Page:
2 pounds fresh uncooked pork
1 ½ cups fresh cracker crumbs
½ cup chopped onion
4 eggs, well beaten
1 ¼ teaspoon salt
2 cups milk
2 tablespoons finely chopped fresh parsley

8 ounces (1 cup plus 2 tablespoons) firmly packed brown sugar
½ cup apple cider vinegar
1 ½ tablespoons dry mustard

Mustard Sauce
½ cup mayonnaise
½ cup sour cream
½ cup prepared mustard
1 tablespoon minced chives
2 tablespoons or more horseradish

To make the ham loafs:

Preheat the oven to 350. Combine the ham and pork; set aside. Combine the cracker crumbs, onion, eggs, salt, milk and parsley in a large bowl. Add the meat mixture and mix thoroughly. Shape into 2 loaves and put into two 9x5x3-inch loaf pans. Bake 30 minutes. Remove the loaves from the oven, baste with glaze, and bake 1 hour longer. Remove the loaves from the pans. Serve 1 tablespoon Mustard Sauce on each slice of ham loaf. Serve the remaining sauce at the table.

To make the glaze:
Combine all ingredients for the glaze in a saucepan; boil for 1 minute before using to baste ham loaves.

To make the mustard sauce:

Combine all ingredients in a small bowl; mix well before serving.

Grandmother Rushmore’s Wednesday Casserole – Serves 4 to 6 people
5 large potatoes
3 tablespoons butter
1/3 cup milk
1 teaspoon salt
1 cup diced ham (boiled or baked)
¾ cup applesauce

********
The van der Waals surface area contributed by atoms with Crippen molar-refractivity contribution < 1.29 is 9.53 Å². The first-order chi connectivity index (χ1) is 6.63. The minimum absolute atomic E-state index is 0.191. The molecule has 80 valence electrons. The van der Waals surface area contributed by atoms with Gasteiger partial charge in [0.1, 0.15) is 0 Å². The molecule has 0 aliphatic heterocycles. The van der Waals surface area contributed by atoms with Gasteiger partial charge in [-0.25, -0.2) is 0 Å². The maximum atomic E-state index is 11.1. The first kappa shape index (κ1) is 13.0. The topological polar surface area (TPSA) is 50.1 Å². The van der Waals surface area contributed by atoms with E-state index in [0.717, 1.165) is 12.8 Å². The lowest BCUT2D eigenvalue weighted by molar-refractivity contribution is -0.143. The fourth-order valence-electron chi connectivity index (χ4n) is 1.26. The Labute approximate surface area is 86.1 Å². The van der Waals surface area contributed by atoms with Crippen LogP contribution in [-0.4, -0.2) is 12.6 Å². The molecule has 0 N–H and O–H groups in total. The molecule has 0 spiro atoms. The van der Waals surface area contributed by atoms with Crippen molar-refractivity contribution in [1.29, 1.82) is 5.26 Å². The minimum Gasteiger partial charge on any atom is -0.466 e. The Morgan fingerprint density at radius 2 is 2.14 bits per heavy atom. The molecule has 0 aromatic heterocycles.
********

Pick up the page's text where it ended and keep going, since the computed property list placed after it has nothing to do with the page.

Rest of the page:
Milk or cream for glazing

Preheat your oven to 375 degrees. Peel and quarter the potatoes; boil them until tender. Mash them with a potato masher or electric mixer until smooth.

With a fork, beat in the butter, milk, salt and pepper. The potatoes should be slightly dry.

In a large casserole dish, layer half the mashed potatoes, then all of the ham and applesauce. Top with the rest of the potatoes, brush with milk or cream, and sprinkle with paprika. Bake uncovered for 40 minutes.

Sweet Potato Cake – makes 10 to 12 servings
2 cups all-purpose flour
2 ¼ teaspoons baking powder
½ teaspoon baking soda
½ teaspoon salt
1 teaspoon cinnamon
1 teaspoon nutmeg
½ teaspoon cloves
2 cups sugar
1 cup peanut oil
4 large eggs, separated
1 ½ cups grated raw sweet potato
1 cup chopped pecans or sliced almonds
1/3 cup hot water
Powdered sugar (optional)

Preheat the oven to 350. Stir together the flour, baking powder, baking soda, salt, cinnamon, nutmeg, and voles in a large bowl; set aside. Combine the sugar and peanut oil in another large bowl. Beat in the egg yolks, one at a time. Add the grated sweet potato and chopped nuts. Add the dry ingredients alternatively with the hot water, mixing thoroughly. Beat the egg whites in a medium bowl until stiff peaks form. Fold into the sweet potato batter using a spatula. Pour the batter into a greased and floured 10-inch tube pan. Bake for 1 hour or until the cake springs back when touched and begins to leave the sides of the pan. Cool in the pan 10 minutes. Remove from the pan and cool completely. If desired, sprinkle with powdered sugar just before serving.

Note: Cake can be baked in a loan pan, sliced, and served with cream cheese.